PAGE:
40,000 Event Lovers Cannot be Wrong
It’s been an interesting journey. We just reached 40,000 members. In few months, at the current growth rate, we will count on 50,000 members. I thought to share some milestones of the past 3 and 1/2 years, as well as to thank those who made this possible.
Lots of Mistakes
In the early days, I used the group as my community management playground. I wanted to experiment and test what worked and what didn’t.
In hindsight, I did a lot of mistakes. I guess that only thanks to those mistakes, I was able to make it always better. With the help of trusted people, of course.
A Brief History
The group immediately started to grow. I put together a Ning Group next to it as LinkedIn did not have discussions, jobs and news sections at the time. I created a private environment where to have in depth conversations about the industry. It was exciting. I remember approving manually around 2,000 people. I was getting up to 65 group-related emails a day.
As soon as LinkedIn launched the above sections, I decided to drop the Ning site. A very smart decision in hindsight as I have seen tons of Ning communities of event planners crashing down.
When I worked briefly for amiando, we run 15 networking events around the world. That was very exciting. Group members came together and got to know each other. It was lots of fun.
We had our moments of controversy. At one stage, we experienced a substantial amount of spam. That’s when we decided to have a tough approach on all promotional posts. However, some members complained (very aggressively in some instances) about the strict moderation policy. We then decided to leave it to members to say what was spam and what wasn’t, thanks to an easy flagging system. To date we are one of the few LinkedIn groups to feature a crowdsourced approach to moderation.
Moderation can get very emotional on LinkedIn. Some group managers receive threatening phone calls and experience abuse due to their moderation choices. I consider myself lucky to have relatively avoided all of the above.
When LinkedIn recently introduced the option to open groups to search engines, we asked members whether they wanted it open or closed. For the record, I wanted to open it. The advantages of having discussion indexed on Google were far too obvious. The vote was overwhelmingly in favour of a closed group.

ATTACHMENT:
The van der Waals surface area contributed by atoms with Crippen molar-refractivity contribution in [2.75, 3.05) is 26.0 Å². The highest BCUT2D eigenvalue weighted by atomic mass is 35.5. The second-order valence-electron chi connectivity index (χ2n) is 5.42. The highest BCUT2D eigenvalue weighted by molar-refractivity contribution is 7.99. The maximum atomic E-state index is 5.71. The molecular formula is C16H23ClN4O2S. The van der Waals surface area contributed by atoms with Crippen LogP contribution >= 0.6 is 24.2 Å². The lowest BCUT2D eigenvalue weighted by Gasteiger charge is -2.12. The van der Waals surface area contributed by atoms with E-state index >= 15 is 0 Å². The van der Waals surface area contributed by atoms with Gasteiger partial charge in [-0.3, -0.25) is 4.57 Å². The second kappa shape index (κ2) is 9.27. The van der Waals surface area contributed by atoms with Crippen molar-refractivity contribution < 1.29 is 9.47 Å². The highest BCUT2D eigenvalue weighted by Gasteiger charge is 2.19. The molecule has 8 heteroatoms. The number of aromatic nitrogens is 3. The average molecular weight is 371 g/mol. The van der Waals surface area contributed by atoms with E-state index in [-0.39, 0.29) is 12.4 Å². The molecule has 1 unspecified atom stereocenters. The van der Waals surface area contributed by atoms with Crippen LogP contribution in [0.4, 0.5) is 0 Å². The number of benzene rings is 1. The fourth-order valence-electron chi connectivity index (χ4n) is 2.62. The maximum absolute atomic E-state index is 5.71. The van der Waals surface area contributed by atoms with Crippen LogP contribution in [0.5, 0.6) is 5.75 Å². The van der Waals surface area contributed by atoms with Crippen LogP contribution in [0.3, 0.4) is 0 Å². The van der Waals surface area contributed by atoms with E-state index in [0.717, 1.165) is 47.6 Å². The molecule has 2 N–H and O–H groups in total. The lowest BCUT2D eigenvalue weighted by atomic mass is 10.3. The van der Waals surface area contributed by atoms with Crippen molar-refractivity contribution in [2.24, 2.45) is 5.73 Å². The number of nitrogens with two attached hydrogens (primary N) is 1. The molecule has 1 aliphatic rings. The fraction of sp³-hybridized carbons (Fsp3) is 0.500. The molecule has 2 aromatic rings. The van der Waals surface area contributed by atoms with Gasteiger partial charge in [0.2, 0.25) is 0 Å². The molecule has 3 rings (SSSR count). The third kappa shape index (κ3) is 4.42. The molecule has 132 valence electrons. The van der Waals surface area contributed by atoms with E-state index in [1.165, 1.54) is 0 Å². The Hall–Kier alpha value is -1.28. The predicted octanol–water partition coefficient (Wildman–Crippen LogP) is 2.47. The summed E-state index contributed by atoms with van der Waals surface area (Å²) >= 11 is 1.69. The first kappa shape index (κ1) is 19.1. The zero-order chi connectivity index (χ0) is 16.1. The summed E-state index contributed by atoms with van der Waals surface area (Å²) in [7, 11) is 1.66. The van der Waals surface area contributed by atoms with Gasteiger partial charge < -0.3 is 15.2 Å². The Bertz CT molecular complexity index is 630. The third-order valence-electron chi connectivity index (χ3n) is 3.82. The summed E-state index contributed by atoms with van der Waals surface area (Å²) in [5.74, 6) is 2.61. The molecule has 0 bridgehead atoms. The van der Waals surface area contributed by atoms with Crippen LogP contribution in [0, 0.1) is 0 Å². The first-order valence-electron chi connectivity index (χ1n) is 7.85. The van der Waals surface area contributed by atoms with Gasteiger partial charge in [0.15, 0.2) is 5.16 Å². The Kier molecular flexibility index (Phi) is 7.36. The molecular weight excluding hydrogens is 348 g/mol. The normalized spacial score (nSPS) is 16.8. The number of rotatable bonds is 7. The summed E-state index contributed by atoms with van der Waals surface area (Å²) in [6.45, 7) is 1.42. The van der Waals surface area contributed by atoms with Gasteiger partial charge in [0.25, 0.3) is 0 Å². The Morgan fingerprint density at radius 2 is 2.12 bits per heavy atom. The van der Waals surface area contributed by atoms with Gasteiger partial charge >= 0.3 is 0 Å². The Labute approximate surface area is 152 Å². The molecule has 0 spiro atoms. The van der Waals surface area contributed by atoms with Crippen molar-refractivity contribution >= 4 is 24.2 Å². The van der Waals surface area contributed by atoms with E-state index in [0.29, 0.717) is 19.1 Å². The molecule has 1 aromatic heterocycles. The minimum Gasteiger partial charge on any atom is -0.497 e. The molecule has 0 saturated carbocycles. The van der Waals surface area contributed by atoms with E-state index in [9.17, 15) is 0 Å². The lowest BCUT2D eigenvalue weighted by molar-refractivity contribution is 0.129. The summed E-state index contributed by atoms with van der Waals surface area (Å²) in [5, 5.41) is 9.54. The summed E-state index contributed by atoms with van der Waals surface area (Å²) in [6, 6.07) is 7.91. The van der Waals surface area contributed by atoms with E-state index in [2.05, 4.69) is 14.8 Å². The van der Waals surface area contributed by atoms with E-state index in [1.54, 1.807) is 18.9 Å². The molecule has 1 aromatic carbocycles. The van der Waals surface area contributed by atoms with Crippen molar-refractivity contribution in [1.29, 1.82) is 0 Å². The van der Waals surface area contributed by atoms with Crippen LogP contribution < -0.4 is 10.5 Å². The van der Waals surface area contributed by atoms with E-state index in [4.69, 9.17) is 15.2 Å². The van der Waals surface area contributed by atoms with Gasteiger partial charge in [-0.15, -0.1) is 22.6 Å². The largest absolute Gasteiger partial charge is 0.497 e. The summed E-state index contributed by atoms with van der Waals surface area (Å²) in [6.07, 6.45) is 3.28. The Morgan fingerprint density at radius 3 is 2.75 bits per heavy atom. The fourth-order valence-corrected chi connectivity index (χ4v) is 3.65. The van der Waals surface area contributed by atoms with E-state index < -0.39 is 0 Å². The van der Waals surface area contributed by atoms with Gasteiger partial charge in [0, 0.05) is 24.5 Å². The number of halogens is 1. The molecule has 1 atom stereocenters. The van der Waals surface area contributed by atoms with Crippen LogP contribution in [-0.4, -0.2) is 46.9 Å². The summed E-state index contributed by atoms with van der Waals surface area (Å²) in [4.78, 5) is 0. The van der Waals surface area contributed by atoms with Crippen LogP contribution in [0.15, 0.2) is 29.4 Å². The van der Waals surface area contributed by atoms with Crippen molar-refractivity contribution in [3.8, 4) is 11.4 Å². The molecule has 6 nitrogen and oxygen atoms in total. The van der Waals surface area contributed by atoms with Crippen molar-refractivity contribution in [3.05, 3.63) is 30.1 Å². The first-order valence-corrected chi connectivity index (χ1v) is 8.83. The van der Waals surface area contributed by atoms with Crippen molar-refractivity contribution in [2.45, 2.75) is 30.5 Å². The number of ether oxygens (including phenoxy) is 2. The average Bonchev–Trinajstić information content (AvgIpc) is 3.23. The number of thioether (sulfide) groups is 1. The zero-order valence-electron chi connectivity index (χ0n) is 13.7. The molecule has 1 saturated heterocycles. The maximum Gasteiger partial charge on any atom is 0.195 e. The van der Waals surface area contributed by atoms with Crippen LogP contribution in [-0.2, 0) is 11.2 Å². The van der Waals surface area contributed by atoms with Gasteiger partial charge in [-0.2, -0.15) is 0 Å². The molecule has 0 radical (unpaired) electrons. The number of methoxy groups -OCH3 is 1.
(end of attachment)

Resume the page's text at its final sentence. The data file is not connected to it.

I respected the group decision. This is when we surpassed by far other event planning groups on LinkedIn. I am still amazed by that.
A Team Effort
By no means this has been an individual achievement. The group has grown so quickly thanks to the help of Anne Thornley-Brown, who manages the main group on a daily basis. But also Rennette Grace and Kena Siu, whose effort has been simply amazing. We currently count on 11 people managing the group and its subgroups on a voluntary basis. This is just stunning.
The main group has 40,000 members.
We started subgroups covering social media and technology, career development, sales and marketing as well as regional areas (Washington D.C., New York, Western Europe, Caribbean, Canada, Latin America and soon Eastern Countries).
We grow roughly by 2,500 members a month. Some months even faster than that. Despite everything you may read and what your association tells you, this is the largest gathering of event lovers in the world.
You will find discussion items with more than 900 replies. Members got jobs through the group, learned about social media and found cool venues.
Ask yourself what other community does that for you. If you have no answer, just join and invite your colleagues to do so.
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